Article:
5 Percent Fewer Measles Vaccinations Could Mean Triple The Infections

It would also cost health care facilities millions of dollars.
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5 Percent Fewer Measles Vaccinations Could Mean Triple The Infections

A new study found that a small decline in children's measles vaccinations could cause a major increase in annual infections — and that could cost health care facilities millions of dollars.

Researchers estimate that just a 5 percent decrease in the number of vaccinated kids ages 2-11 could result in the number of annual measles cases tripling to around 150.

And that would force public health institutions to spend an additional $2.1 million caring for the sick.

The study was prompted by a decline in the rate of U.S. measles vaccinations, likely due to a belief that the shots can cause autism. There's no credible evidence to support that belief.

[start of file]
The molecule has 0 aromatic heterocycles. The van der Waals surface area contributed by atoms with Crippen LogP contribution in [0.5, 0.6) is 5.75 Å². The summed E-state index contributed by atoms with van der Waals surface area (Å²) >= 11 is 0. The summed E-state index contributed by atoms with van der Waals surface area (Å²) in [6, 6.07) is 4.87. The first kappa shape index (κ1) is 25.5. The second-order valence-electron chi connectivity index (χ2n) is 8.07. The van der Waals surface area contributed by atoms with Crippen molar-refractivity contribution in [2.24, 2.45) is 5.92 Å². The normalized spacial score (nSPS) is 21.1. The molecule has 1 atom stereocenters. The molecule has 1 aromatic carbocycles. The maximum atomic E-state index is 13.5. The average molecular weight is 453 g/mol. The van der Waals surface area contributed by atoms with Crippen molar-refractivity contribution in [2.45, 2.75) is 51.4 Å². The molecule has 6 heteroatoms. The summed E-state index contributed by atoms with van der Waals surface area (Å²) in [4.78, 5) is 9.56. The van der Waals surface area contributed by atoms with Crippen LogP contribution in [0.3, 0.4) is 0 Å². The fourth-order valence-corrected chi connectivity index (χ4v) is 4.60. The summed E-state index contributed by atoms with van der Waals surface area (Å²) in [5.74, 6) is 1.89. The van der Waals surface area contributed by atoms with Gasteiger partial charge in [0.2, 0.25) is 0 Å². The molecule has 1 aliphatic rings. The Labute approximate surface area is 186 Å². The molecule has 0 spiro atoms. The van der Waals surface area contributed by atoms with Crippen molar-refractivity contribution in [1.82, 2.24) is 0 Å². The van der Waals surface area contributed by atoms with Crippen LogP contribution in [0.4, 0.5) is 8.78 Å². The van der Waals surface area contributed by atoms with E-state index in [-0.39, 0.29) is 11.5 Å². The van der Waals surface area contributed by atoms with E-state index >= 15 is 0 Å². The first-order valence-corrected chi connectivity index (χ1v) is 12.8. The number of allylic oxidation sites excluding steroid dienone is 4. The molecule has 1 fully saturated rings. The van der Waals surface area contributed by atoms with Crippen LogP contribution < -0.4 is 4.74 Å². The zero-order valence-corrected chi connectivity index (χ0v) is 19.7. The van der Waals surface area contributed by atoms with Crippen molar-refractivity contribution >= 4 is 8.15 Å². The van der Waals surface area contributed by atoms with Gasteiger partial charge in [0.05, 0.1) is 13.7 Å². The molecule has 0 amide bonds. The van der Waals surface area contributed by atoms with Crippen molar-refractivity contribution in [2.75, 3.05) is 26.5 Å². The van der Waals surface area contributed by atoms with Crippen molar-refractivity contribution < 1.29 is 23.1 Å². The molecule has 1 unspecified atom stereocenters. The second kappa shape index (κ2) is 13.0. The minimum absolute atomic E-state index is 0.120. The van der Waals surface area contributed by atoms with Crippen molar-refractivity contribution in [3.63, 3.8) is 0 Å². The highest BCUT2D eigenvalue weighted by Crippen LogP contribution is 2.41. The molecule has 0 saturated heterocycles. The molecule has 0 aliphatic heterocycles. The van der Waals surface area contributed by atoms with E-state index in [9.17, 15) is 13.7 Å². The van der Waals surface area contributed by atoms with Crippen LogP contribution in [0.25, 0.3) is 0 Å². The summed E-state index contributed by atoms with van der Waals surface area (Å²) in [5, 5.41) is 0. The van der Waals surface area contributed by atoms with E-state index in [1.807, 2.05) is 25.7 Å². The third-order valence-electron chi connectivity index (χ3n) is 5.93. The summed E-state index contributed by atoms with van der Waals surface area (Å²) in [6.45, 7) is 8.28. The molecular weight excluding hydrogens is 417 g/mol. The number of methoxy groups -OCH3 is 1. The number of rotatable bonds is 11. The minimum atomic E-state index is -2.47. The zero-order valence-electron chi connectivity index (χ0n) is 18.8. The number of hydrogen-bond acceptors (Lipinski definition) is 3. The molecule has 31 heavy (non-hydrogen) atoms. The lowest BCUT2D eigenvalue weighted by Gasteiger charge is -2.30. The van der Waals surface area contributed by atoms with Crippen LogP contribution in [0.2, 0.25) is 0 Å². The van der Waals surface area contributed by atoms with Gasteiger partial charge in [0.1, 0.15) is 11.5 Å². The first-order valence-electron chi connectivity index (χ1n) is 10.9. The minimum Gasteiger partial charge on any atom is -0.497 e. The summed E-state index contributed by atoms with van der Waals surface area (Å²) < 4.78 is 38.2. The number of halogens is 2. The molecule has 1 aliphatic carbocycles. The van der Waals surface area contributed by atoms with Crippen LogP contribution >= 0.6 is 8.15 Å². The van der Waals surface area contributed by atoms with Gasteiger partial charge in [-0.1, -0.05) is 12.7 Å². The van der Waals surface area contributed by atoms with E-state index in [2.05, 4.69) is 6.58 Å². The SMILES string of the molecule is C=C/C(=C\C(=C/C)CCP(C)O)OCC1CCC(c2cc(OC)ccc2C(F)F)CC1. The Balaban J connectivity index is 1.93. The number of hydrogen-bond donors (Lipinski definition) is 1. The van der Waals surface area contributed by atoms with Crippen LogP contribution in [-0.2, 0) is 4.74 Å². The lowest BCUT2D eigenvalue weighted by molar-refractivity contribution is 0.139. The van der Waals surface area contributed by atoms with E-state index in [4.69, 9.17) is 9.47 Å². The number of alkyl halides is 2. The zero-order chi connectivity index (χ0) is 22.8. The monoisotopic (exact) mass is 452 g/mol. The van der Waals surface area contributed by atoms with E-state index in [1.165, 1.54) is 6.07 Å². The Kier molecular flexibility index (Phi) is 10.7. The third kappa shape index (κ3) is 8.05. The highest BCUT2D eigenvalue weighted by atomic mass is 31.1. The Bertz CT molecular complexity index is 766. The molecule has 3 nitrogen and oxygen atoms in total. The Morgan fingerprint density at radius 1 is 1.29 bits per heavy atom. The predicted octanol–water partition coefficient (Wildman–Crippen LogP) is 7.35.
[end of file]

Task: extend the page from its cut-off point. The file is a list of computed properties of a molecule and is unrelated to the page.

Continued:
The author of the study emphasized to The Guardian that "the scientific evidence is very clear, abundantly clear, that these vaccines are safe — there is no relationship with autism."

According to that study, if measles vaccination rates ever fall below 90 percent, it will threaten "herd immunity." That's when people who aren't vaccinated are still somewhat protected from the disease because so many others are.